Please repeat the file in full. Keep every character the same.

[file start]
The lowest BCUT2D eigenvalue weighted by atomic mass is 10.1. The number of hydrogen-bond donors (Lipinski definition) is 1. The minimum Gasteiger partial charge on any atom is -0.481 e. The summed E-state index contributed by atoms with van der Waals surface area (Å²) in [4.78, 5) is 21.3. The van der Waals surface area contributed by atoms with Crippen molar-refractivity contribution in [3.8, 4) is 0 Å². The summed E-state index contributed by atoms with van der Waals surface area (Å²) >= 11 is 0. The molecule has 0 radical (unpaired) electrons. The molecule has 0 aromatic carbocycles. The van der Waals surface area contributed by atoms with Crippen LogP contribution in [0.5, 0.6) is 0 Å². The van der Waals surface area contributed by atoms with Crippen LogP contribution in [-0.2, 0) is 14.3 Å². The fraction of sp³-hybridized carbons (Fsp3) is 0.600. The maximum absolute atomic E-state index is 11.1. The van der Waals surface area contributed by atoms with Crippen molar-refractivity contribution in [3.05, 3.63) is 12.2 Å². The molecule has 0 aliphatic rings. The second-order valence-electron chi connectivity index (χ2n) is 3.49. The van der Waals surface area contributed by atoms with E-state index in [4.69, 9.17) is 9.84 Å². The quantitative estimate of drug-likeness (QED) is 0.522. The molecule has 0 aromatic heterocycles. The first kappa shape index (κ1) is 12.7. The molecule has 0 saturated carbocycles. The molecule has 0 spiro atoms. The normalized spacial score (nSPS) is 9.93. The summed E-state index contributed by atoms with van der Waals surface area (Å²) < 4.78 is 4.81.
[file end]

The lowest BCUT2D eigenvalue weighted by atomic mass is 10.1. The number of hydrogen-bond donors (Lipinski definition) is 1. The minimum Gasteiger partial charge on any atom is -0.481 e. The summed E-state index contributed by atoms with van der Waals surface area (Å²) in [4.78, 5) is 21.3. The van der Waals surface area contributed by atoms with Crippen molar-refractivity contribution in [3.8, 4) is 0 Å². The summed E-state index contributed by atoms with van der Waals surface area (Å²) >= 11 is 0. The molecule has 0 radical (unpaired) electrons. The molecule has 0 aromatic carbocycles. The van der Waals surface area contributed by atoms with Crippen LogP contribution in [0.5, 0.6) is 0 Å². The van der Waals surface area contributed by atoms with Crippen LogP contribution in [-0.2, 0) is 14.3 Å². The fraction of sp³-hybridized carbons (Fsp3) is 0.600. The maximum absolute atomic E-state index is 11.1. The van der Waals surface area contributed by atoms with Crippen molar-refractivity contribution in [3.05, 3.63) is 12.2 Å². The molecule has 0 aliphatic rings. The second-order valence-electron chi connectivity index (χ2n) is 3.49. The van der Waals surface area contributed by atoms with E-state index in [4.69, 9.17) is 9.84 Å². The quantitative estimate of drug-likeness (QED) is 0.522. The molecule has 0 aromatic heterocycles. The first kappa shape index (κ1) is 12.7. The molecule has 0 saturated carbocycles. The molecule has 0 spiro atoms. The normalized spacial score (nSPS) is 9.93. The summed E-state index contributed by atoms with van der Waals surface area (Å²) < 4.78 is 4.81.